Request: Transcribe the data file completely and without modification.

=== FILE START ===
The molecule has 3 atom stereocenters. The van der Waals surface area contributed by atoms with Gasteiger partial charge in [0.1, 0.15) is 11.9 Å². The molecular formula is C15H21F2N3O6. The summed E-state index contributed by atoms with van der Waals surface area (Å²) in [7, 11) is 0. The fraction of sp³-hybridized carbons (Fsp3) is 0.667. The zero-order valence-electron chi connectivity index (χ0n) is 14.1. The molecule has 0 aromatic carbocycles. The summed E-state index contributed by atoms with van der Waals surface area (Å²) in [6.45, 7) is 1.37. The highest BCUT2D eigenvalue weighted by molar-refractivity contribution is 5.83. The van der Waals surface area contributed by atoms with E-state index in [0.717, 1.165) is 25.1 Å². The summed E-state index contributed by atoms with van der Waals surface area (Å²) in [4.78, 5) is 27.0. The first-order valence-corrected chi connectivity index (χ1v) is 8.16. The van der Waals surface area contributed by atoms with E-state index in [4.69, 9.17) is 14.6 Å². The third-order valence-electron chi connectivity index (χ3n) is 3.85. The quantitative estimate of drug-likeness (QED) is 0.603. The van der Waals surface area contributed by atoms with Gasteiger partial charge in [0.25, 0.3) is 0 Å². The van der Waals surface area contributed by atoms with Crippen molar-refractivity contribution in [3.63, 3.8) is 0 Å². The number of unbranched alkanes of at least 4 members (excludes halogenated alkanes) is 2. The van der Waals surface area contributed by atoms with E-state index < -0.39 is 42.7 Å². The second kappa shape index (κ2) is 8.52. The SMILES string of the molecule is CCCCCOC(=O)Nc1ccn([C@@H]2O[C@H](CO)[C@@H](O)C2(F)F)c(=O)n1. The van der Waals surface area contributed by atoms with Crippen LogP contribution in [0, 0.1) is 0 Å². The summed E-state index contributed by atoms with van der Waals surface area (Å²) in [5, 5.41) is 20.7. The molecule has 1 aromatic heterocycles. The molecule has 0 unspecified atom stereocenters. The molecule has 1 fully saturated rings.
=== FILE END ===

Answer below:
The molecule has 3 atom stereocenters. The van der Waals surface area contributed by atoms with Gasteiger partial charge in [0.1, 0.15) is 11.9 Å². The molecular formula is C15H21F2N3O6. The summed E-state index contributed by atoms with van der Waals surface area (Å²) in [7, 11) is 0. The fraction of sp³-hybridized carbons (Fsp3) is 0.667. The zero-order valence-electron chi connectivity index (χ0n) is 14.1. The molecule has 0 aromatic carbocycles. The summed E-state index contributed by atoms with van der Waals surface area (Å²) in [6.45, 7) is 1.37. The highest BCUT2D eigenvalue weighted by molar-refractivity contribution is 5.83. The van der Waals surface area contributed by atoms with E-state index in [0.717, 1.165) is 25.1 Å². The summed E-state index contributed by atoms with van der Waals surface area (Å²) in [4.78, 5) is 27.0. The first-order valence-corrected chi connectivity index (χ1v) is 8.16. The van der Waals surface area contributed by atoms with E-state index in [4.69, 9.17) is 14.6 Å². The third-order valence-electron chi connectivity index (χ3n) is 3.85. The quantitative estimate of drug-likeness (QED) is 0.603. The van der Waals surface area contributed by atoms with Gasteiger partial charge in [0.25, 0.3) is 0 Å². The van der Waals surface area contributed by atoms with Crippen molar-refractivity contribution in [3.63, 3.8) is 0 Å². The number of unbranched alkanes of at least 4 members (excludes halogenated alkanes) is 2. The van der Waals surface area contributed by atoms with E-state index < -0.39 is 42.7 Å². The second kappa shape index (κ2) is 8.52. The SMILES string of the molecule is CCCCCOC(=O)Nc1ccn([C@@H]2O[C@H](CO)[C@@H](O)C2(F)F)c(=O)n1. The van der Waals surface area contributed by atoms with Crippen LogP contribution in [0, 0.1) is 0 Å². The summed E-state index contributed by atoms with van der Waals surface area (Å²) in [5, 5.41) is 20.7. The molecule has 1 aromatic heterocycles. The molecule has 0 unspecified atom stereocenters. The molecule has 1 fully saturated rings.